About the object

A Rare Indo-Portuguese Goa Silver Filigree Bezoar Stone Case 

17th Century

Size: 7cm high, 6.5cm wide - 2¾ ins high, 2½ ins wide 

Bezoars, from the Persian ‘pād-zahr’ meaning ‘poison antidote’, are the ossified secretions from the stomachs of goats and camels, but they can sometimes be found in other herbivores such as cows and occasionally elephants.

Ox bezoars are still used in Chinese medicine and these are gallstones made from the gall bladder bile of cattle, and are claimed to remove toxins from the body.

Bezoar stones were famed for their powers in the 16th and 17th centuries as an antidote to poison and a cure for melancholy. The Portuguese specialised in trading the stones and in making cases and filigree mounts for them.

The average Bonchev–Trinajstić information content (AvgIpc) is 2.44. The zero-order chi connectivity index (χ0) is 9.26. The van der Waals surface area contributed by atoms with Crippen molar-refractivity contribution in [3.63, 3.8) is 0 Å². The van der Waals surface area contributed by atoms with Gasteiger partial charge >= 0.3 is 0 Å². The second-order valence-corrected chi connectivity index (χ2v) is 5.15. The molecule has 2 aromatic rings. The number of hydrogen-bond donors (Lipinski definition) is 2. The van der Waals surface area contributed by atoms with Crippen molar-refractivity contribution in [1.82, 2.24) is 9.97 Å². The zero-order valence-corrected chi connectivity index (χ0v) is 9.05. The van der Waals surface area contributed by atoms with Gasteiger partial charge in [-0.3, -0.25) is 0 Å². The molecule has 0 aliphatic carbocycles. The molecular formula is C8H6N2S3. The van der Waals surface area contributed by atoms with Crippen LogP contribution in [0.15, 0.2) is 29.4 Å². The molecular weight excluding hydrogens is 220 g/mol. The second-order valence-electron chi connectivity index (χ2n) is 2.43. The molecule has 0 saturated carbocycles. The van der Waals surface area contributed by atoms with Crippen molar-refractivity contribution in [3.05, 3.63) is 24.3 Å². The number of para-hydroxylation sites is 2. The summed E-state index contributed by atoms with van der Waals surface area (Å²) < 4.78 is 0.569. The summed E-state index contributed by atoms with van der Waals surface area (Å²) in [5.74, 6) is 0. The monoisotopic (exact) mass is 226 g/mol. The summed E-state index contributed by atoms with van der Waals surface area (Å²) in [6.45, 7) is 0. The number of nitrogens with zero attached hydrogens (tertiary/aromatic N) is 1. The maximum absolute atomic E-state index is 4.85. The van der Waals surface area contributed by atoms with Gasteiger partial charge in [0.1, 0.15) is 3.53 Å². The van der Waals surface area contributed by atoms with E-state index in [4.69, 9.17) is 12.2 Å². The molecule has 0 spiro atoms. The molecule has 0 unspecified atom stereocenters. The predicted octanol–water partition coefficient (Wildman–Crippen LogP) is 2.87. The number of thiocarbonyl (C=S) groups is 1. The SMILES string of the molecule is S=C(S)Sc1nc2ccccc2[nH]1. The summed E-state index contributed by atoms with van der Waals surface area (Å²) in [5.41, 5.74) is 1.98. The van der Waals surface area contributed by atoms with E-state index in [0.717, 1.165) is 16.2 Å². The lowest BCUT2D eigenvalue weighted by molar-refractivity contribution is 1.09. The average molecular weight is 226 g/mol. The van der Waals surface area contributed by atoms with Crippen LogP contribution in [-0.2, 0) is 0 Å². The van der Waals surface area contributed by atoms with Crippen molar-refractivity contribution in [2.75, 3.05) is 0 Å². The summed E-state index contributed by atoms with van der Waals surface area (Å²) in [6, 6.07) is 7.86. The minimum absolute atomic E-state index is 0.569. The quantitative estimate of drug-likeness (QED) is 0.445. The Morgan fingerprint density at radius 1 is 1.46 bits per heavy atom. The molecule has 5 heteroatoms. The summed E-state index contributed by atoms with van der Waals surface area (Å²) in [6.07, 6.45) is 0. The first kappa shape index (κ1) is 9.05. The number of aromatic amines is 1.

Between 1625 and 1626 the great-grandson of the famous explorer Vasco de Gama, D. Francesco da Gama, twice Viceroy of India, sent several bezoars back to Portugal at the request of his family and friends including a box with twelve stones collected in Malacca to his wife, the Countess of Vidigueira.


7cm high, 6.5cm wide